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Marya's research explores the intersection of society and illness, including how social structures may predispose various groups to certain conditions. She is faculty director of the Do No Harm Coalition, a group of more than 450 UCSF health workers and students dedicated to ending racism and state violence. She is currently working with health leaders of Lakota and Dakota tribes to create a space for the practice of decolonized medicine at the Mni Wiconi Clinic and Farm at Standing Rock, where she serves on the board of directors. She is co-investigator on the Justice Study, a national research effort to understand the link between police violence and health outcomes in Black, brown and indigenous communities.


Marya earned her medical degree from Georgetown University School of Medicine. She completed a residency in internal medicine at UCSF. She completed an artist residency examining the art that supports indigenous movements at EDELO (a collective focused on art and social change) in Chiapas, Mexico.


Marya has been honored for her work advocating for an end to racism in medical practice through the Open My Heart Foundation, which seeks to end disparities in outcomes for Black women with cardiovascular conditions. She was also awarded the William J. Rashkind Memorial Award from the American Heart Association. Videos of Marya speaking on issues of racism and health have been viewed more than 12 million times. She also serves on the board of Seeding Sovereignty, an international entity promoting indigenous autonomy in the context of climate change.


With a passion for health education, Marya mentors undocumented college students who want to pursue careers in medicine, medical students who wish to continue an active and complementary life in the arts and individuals who want to become physician advocates.

Marya is the composer and front woman for the international touring group Rupa & the April Fishes, a project that uses music to explore the intersection of society and disease. She was also lead plaintiff in the lawsuit that liberated "Happy Birthday to You" back to the public domain.


Guillermo Gómez-Peña is a performance artist, writer, activist, radical pedagogue and artistic director of the performance troupe La Pocha Nostra.

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Born in Mexico City, he moved to the US in 1978, and since 1995, his three homes have been San Francisco, Mexico City and the "road." His performance work and 21 books have contributed to the debates on cultural, generational and gender diversity, border culture and North-South relations.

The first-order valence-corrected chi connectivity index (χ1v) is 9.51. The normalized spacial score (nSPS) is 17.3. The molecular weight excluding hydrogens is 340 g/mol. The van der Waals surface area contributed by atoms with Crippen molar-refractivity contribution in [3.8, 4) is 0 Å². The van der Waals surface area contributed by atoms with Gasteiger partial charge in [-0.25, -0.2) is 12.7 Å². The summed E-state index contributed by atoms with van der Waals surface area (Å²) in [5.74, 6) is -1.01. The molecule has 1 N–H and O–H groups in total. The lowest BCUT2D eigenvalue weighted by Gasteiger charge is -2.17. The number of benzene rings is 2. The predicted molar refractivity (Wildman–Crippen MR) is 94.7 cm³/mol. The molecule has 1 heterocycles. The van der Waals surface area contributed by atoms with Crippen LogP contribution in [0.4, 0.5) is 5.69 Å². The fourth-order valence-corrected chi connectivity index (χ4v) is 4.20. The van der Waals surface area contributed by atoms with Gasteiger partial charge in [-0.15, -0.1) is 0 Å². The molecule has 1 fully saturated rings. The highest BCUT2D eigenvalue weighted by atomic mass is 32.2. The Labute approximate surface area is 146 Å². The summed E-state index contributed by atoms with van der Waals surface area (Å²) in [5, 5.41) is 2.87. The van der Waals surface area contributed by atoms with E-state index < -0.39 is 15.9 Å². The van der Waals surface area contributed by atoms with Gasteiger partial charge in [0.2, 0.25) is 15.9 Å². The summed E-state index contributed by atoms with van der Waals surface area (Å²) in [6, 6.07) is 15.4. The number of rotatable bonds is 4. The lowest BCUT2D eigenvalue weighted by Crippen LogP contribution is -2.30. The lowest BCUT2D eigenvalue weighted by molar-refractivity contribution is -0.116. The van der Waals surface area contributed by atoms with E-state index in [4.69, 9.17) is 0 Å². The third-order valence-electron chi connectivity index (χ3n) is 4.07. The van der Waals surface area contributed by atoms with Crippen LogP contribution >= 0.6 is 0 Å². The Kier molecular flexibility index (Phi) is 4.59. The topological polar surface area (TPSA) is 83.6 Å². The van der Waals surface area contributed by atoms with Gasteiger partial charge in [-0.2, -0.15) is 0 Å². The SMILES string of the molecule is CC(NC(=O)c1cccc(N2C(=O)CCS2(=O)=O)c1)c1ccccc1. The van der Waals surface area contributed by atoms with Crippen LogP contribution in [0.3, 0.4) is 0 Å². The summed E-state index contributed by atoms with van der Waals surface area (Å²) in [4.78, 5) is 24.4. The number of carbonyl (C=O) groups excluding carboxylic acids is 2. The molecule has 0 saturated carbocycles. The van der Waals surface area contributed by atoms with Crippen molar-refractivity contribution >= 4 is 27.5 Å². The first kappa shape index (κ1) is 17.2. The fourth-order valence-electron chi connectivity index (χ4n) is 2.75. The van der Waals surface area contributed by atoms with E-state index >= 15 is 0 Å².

His artwork has been presented at over one thousand venues across the US, Canada, Latin America, Europe, Russia, South Africa and Australia. A MacArthur Fellow, USA Artists Fellow and a Bessie, Guggenheim and American Book Award winner, he is a regular contributor to newspapers and magazines in the US, Mexico, and Europe and a contributing editor to The Drama Review (NYU-MIT), the Performance Art Week Journal of the Venice Biennale and emisférica, the publication of the Hemispheric Institute of Performance and Politics (NYU).


Gómez-Peña is currently a Patron for the London-based Live Art Development Agency, and a Senior Fellow in the Hemispheric Institute of Performance and Politics.


As of 2020, Gómez-Peña is working with his troupe on multiple reenactments of his "living archives" project, publishing two anthologies, a new enhanced Pocha Pedagogy book (with La Saula) and creating a border opera titled "WE ARE ALL ALIENS" (featuring classical concert pianists and Mariachis) and producing a documentary portrait of his beloved troupe in collaboration with filmmaker Amber Bemak.


Image removed.Claire Greensfelder, Associate Director,  California Institute for Community, Art & Nature, is a lifelong campaigner for peace, planet and justice who believes that art, eloquence and beauty are often the best means to get one’s message across.  She has collaborated with dozens of indigenous individuals and tribes - both domestically and globally - with whom she has campaigned for environmental and climate justice, cultural preservation and indigenous peoples' rights.  From 2010 - 2012, she was honored to organize the installation of an international multi-media exhibition  Conversations with the Earth – Indigenous Voices on Climate Change (and related symposia) at the Smithsonian's National Museum of the American Indian (NMAI).


The California Institute for Community, Art & Nature is thrilled to announce the release of a new book by our founder and executive director Malcolm Margolin: Deep Hanging Out: Wanderings and Wonderment in Native California.